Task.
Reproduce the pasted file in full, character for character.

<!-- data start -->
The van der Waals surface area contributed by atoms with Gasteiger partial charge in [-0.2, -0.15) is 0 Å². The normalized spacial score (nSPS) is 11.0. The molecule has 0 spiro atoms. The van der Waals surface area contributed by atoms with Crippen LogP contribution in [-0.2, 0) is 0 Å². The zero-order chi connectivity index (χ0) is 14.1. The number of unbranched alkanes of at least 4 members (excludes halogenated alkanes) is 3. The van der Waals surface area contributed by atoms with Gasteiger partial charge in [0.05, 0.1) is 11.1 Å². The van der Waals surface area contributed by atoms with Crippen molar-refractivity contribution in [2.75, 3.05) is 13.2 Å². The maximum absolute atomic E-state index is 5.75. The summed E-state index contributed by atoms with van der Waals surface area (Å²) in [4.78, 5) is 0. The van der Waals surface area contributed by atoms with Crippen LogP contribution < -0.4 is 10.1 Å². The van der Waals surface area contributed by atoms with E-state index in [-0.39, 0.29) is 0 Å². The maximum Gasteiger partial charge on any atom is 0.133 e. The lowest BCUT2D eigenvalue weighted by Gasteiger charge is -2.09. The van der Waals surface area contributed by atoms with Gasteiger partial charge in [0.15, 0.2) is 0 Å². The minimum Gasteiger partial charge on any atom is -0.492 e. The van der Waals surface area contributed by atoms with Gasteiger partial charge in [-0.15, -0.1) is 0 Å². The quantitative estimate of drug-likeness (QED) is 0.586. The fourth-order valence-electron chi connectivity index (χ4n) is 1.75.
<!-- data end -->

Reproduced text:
The van der Waals surface area contributed by atoms with Gasteiger partial charge in [-0.2, -0.15) is 0 Å². The normalized spacial score (nSPS) is 11.0. The molecule has 0 spiro atoms. The van der Waals surface area contributed by atoms with Crippen LogP contribution in [-0.2, 0) is 0 Å². The zero-order chi connectivity index (χ0) is 14.1. The number of unbranched alkanes of at least 4 members (excludes halogenated alkanes) is 3. The van der Waals surface area contributed by atoms with Gasteiger partial charge in [0.05, 0.1) is 11.1 Å². The van der Waals surface area contributed by atoms with Crippen molar-refractivity contribution in [2.75, 3.05) is 13.2 Å². The maximum absolute atomic E-state index is 5.75. The summed E-state index contributed by atoms with van der Waals surface area (Å²) in [4.78, 5) is 0. The van der Waals surface area contributed by atoms with Crippen LogP contribution < -0.4 is 10.1 Å². The van der Waals surface area contributed by atoms with E-state index in [-0.39, 0.29) is 0 Å². The maximum Gasteiger partial charge on any atom is 0.133 e. The lowest BCUT2D eigenvalue weighted by Gasteiger charge is -2.09. The van der Waals surface area contributed by atoms with Gasteiger partial charge in [0.15, 0.2) is 0 Å². The minimum Gasteiger partial charge on any atom is -0.492 e. The van der Waals surface area contributed by atoms with Gasteiger partial charge in [-0.15, -0.1) is 0 Å². The quantitative estimate of drug-likeness (QED) is 0.586. The fourth-order valence-electron chi connectivity index (χ4n) is 1.75.